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Park pale known as Bishop's Dyke, and a Bronze Age bowl barrow, to the south and west of Furzy Brow

A Scheduled Monument in Denny Lodge, Hampshire

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Coordinates

Latitude: 50.8436 / 50°50'37"N

Longitude: -1.5054 / 1°30'19"W

OS Eastings: 434917.577577

OS Northings: 105016.061324

OS Grid: SU349050

Mapcode National: GBR 775.46R

Mapcode Global: FRA 76QV.Z7L

Entry Name: Park pale known as Bishop's Dyke, and a Bronze Age bowl barrow, to the south and west of Furzy Brow

Scheduled Date: 16 September 1963

Last Amended: 9 August 1994

Source: Historic England

Source ID: 1009324

English Heritage Legacy ID: 22032

County: Hampshire

Civil Parish: Denny Lodge

Traditional County: Hampshire

Lieutenancy Area (Ceremonial County): Hampshire

Details

The monument includes the boundary bank and ditches of a park pale, known as
Bishop's Dyke, and a Bronze Age bowl barrow, on undulating low-lying marshy
ground. The park pale includes an earth bank with a ditch on both its inside
and outside enclosing an area of c.280ha. The barrow is incorporated into the
park pale bank and outer ditch towards the south eastern end of the park
pale circuit.

The bank of the park pale is c.4m wide and up to 2m high in places but
averaging c.1m high. On each side of the bank is a ditch from which material
was quarried during its construction. These ditches have become infilled over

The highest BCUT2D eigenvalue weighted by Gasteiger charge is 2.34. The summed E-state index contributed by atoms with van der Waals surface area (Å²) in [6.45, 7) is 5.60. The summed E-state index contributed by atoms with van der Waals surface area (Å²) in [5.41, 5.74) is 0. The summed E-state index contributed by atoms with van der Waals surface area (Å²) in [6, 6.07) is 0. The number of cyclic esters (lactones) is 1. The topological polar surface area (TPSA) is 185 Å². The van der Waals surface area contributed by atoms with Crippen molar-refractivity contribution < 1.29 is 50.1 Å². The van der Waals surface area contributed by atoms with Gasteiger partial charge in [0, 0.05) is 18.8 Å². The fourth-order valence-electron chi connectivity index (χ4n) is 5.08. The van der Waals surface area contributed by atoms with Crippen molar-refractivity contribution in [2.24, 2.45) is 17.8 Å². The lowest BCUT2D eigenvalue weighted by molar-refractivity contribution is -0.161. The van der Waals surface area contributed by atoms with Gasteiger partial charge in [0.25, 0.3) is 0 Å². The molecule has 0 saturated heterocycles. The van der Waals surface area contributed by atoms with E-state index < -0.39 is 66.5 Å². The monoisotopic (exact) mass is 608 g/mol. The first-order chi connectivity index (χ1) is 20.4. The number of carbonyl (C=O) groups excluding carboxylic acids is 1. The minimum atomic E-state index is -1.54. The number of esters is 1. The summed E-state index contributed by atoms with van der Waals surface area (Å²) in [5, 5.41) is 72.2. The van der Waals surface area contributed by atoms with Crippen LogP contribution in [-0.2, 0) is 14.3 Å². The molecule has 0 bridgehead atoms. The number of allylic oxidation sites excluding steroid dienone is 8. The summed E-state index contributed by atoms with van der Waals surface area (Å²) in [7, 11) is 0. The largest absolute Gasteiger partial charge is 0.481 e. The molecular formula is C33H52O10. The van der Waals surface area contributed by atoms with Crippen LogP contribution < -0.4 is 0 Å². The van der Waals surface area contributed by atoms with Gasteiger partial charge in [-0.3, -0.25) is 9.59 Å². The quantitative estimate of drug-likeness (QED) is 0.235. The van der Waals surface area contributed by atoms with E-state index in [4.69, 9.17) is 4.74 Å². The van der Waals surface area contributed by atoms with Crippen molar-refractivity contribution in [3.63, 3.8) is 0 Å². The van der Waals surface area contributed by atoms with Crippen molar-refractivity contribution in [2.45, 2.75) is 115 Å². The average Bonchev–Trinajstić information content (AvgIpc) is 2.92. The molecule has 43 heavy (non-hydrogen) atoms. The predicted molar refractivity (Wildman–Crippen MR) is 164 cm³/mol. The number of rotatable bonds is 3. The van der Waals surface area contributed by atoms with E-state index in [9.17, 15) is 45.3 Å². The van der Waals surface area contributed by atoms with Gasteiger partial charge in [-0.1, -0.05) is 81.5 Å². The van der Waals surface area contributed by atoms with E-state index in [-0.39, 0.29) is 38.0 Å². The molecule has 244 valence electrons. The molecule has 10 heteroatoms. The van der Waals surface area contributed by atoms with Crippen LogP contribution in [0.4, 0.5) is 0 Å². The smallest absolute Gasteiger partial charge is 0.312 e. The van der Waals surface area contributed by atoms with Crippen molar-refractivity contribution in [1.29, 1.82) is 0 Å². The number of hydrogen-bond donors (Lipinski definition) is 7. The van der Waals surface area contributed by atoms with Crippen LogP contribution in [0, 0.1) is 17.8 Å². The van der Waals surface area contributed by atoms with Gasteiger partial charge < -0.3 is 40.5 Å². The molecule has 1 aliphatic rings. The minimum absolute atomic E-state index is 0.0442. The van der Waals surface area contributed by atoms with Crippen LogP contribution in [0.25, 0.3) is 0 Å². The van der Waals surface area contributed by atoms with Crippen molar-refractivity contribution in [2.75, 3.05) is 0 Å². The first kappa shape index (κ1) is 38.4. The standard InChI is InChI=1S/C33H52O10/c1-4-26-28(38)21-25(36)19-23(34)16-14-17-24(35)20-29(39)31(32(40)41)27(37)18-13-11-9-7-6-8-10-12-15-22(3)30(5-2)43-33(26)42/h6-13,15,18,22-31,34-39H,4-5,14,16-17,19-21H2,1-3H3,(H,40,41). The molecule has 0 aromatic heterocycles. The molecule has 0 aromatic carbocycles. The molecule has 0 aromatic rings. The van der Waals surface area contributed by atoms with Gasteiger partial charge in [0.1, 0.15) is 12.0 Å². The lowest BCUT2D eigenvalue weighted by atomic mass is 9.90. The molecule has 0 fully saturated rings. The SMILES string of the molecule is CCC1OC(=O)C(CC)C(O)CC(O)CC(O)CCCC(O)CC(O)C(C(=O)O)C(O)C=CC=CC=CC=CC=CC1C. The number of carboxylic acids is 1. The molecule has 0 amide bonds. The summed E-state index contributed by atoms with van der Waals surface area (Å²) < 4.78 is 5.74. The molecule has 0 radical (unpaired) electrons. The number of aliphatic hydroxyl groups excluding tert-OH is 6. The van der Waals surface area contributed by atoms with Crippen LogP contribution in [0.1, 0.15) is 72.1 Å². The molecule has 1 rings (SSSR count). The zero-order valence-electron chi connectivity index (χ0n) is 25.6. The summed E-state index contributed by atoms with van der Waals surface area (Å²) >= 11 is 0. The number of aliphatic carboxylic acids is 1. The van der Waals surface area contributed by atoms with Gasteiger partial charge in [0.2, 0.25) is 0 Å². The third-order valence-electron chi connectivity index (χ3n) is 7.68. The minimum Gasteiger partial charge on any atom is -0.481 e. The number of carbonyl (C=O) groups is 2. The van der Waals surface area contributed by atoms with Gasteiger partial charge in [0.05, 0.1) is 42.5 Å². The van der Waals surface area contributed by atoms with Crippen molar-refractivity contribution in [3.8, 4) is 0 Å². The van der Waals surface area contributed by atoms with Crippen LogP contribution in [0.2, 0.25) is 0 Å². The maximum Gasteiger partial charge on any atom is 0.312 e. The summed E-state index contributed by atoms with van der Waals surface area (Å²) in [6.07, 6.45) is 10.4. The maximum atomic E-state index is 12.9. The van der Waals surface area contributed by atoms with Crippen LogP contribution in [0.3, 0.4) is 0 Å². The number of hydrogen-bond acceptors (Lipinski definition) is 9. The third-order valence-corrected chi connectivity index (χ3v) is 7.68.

the years and can no longer be seen at ground level for their whole circuit.
Where they can be seen they are up to 3m wide and 1m deep. Where they cannot
be seen they survive as buried features. Two sections of the park pale are
obscured where they are crossed by a railway line and embankment. Two further
gaps in the circuit are believed to be original. The park pale was reputedly
constructed to enclose land for forest pasturage and sport by John de
Pontoise, Bishop of Winchester. A claim made by Walter Curll, Bishop of
Winchester in AD 1636, shows that he and his predecessors held free charter of
Bishop's Dyke by letters patent from Edward I, AD 1284. Although described in
a survey of 1789 as a purlieu, Bishop's Dyke did not have the status of a
purlieu, but rather that of a park.

The barrow mound measures 10m in diameter and stands up to 0.6m high. A slight
hollow in the centre of the mound suggests previous robbing or partial
excavation. Although no longer visible a ditch, from which material was
quarried during the construction of the barrow, surrounds the mound. This has
become infilled over the years but survives as a buried feature c.1m wide. The
north western edge of the mound and a section of the buried ditch is
interrupted by a length of the outer bank and ditch of the park pale.

The post and wire fences which cross the monument are excluded from the
scheduling but the ground beneath is included.

MAP EXTRACT
The site of the monument is shown on the attached map extract.
It includes a 2 metre boundary around the archaeological features,
considered to be essential for the monument's support and preservation.

Source: Historic England

Reasons for Scheduling